One of the “silver linings” people are mentioning regarding the Coronavirus quarantine is that they finally have time to write.

This can be your opportunity to flesh out the plot for that novel you’ve had in mind, to finally write your memoir, or to just keep a journal during this trying time, since the pandemic alone gives you something worth documenting for future generations.

Even with extra time on your hands, you may find it hard to get started if you lack confidence in your writing and, especially, if you are self-conscious about your grammar. After all, it’s been a few years since you were in junior high English.

I can provide some reassurance that you probably write better than you think. Through my editing and coaching, I read a lot of work by non-writers which still carries an appealing “writer’s voice” and conveys a compelling story.

But I also do see grammar errors. I’m one of the admins on the Facebook group Grammar Matters, where some topics come up over and over. Here are two areas of concern I’ve been noticing lately.

Don’t Dangle Your Modifiers

You know when you start to see an error appear everywhere that it may be too late to reverse the trend. That’s the case with dangling modifiers, but I’m still going to try to stop the spread!

The modifying phrase I hear and see used incorrectly the most is the one that starts a sentence with “as” and goes like this:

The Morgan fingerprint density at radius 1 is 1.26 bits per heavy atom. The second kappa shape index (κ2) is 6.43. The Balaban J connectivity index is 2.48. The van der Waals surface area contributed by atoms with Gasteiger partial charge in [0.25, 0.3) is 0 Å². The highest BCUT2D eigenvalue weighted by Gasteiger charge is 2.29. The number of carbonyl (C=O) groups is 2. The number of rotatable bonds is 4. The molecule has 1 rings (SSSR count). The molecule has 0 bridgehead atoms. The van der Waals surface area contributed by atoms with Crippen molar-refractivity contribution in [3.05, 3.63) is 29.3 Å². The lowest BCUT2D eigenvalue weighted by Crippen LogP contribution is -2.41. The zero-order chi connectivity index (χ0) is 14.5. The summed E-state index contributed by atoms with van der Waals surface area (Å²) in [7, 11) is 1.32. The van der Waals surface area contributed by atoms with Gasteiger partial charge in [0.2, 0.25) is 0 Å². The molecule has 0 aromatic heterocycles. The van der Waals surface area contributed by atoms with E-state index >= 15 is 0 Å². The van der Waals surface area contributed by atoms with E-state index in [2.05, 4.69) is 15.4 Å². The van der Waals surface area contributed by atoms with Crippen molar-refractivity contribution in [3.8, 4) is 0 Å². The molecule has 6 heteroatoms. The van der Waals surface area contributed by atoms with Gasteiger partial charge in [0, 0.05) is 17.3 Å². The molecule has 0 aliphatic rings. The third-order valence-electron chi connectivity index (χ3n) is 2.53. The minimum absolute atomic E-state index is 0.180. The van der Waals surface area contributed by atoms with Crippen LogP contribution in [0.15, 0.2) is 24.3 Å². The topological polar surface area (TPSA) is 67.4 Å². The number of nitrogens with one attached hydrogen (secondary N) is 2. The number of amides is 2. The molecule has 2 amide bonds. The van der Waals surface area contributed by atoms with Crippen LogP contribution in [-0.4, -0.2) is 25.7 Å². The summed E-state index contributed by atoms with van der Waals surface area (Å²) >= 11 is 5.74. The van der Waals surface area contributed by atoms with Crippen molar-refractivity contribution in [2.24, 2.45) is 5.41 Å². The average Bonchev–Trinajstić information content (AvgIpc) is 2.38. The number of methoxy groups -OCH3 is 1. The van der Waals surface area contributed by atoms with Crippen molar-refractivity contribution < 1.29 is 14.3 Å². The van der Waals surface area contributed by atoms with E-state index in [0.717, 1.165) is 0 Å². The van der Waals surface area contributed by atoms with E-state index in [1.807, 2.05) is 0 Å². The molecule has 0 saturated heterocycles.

As an older woman, grocery delivery has been a great convenience for me.

When you begin a sentence that way, the word after the comma must be the person identified in the opening phrase. In our example, the sentence is structured to indicate that “grocery delivery” is an older woman. And it’s such an easy fix:

As an older woman, I find grocery delivery to be a great convenience.

As phrases are not the only culprits. Here are a few more examples of phrases disconnected from the subject they modify:

Incorrect: Being new in town, the friendliness of her neighbors came as a pleasant surprise.

Problem: This means that “the friendliness” is new in town.

Correct: Being new in town, she was pleasantly surprised at the friendliness of her neighbors.

***

Incorrect: Happy to be outside for a change, the sun bathed her face in warmth.

Problem: The sun may be happy to be outside, but that’s not what the writer is trying to say.

Correct: Happy to be outside for a change, she felt the sun bathe her face in warmth.

***

Incorrect: Knowing that her mother would be expecting her, the rain didn’t stop Marie from making the short trip across town.

Problem: The rain doesn’t know that Marie’s mother would be expecting her.

Correct: Knowing that her mother would be expecting her, Marie didn’t let the rain stop her from making the short trip across town.

Choose the Correct Pronoun

If we could get rid of pronouns, we’d probably solve half of our grammar issues. In English, different types of pronouns serve different purposes, and it’s easy to mix them up.

Personal pronouns are just what you’d think they are – they take the place of the person’s name or description.

Looking at just the first person singular, you can see how easy it is to choose the wrong pronoun:

I – subject pronoun. I sent a birthday card to a friend.

Me – object pronoun. Friends told me that they would send me a birthday card.

My – possessive adjective or determiner. My friend sent the card.

Mine – possessive pronoun. The card was all mine.

Myself – reflexive pronoun. I had no help; I bought the card myself.

The most common error I see is mixing up the subject and object pronouns. This is true not only of the first person singular pronouns but also the third person singular pronouns – he/him and she/her.